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Wednesday, Jun 20, 2018
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Editorial: Stadium funding proposals deserve support

It seems only fair that professional sports teams should be required to compete among themselves when asking for public money to build a new stadium or make improvements to existing ones.

The Florida Legislature this year is considering similar measures in the House and Senate that would rank the various stadium funding requests each year and set an annual cap for the amount of money the state would make available.

The proposals make sense and should be supported by lawmakers. Agreeing on a process for evaluating funding requests puts each of the teams on equal footing. It gives the owners and the fans in a particular city a better understanding of why a request is approved or denied, and it establishes accountability measures to ensure the teams are living up to their end of the bargain.

Professional sports is big business in Florida, and the state can justify making sensible investments in the facilities where the teams play. Successful teams generate sales tax revenue and attract overnight visitors who pay bed taxes. The teams also help promote the state and the cities where they play.

These measures aren’t asking taxpayers to spend hundreds of millions of dollars to build a new stadium for a wealthy owner. The bills cap the state’s total disbursement for stadiums each year at $12 million or $13 million, and they limit each applicant to receiving no more than $2 million or $3 million each year.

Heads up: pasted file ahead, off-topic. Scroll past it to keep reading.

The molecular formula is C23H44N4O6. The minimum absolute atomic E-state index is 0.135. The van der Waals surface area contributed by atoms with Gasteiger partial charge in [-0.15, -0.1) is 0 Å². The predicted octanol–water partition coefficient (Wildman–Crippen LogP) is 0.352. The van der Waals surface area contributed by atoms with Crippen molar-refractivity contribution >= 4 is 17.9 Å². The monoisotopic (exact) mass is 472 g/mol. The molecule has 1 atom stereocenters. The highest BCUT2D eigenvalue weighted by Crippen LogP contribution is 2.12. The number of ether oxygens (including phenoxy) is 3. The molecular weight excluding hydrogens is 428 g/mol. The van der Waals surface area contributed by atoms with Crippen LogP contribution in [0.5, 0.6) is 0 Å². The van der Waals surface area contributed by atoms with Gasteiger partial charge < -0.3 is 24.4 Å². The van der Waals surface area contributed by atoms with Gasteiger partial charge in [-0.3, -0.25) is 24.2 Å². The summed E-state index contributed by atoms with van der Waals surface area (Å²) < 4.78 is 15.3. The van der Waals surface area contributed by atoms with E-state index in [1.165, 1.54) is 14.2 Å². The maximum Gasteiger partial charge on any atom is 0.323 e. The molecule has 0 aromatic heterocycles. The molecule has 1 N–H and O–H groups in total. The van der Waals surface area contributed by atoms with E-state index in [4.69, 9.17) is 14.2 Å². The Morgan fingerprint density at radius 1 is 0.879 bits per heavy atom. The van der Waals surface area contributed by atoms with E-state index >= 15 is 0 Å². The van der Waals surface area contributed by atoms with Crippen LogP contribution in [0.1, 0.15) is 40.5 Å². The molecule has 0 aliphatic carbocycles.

By and large, this money would benefit public facilities that host plenty of events other than the games played by their most famous tenants.

With the arrival next year of a Major League Soccer franchise in Orlando, the state will have 10 major league sports franchises playing in stadiums throughout Florida.

In addition, the state is home to 33 minor league franchises in various sports, three Arena Football League teams and two NASCAR tracks, according to a state analysis of the Senate bill. Fifteen Major League Baseball teams spend February and March at spring training at facilities in Florida.

The state already awards $2 million in sales taxes each year for the facilities where eight of the major league sports franchises play, including Tropicana Field and Raymond James Stadium. The bills being considered would replace the piecemeal process of awarding the state money and replace it with a defined set of rules for teams to follow.

The state’s Department of Economic Opportunity would rank the proposals based on a team’s ability to have a positive impact on the state. Among the criteria: the length of time a team has agreed to use the stadium; the number of signature events a facility is likely to host; a facility’s multiuse capabilities; how many Floridians a facility is projected to employ; and how well it will draw tourists.

Sen. Jack Latvala, a Clearwater Republican who introduced the Senate bill, said the measures are about creating a process for awarding the money. Last year, there were hard feelings when funding requests that would have benefited facilities in Miami, Orlando, Jacksonville and Daytona Beach were blocked in the House.

The teams and local governments vying for this money deserve to be treated fairly, and these bills will go a long way toward achieving that goal. But they also protect taxpayers from the state blindly tossing money at professional sports.

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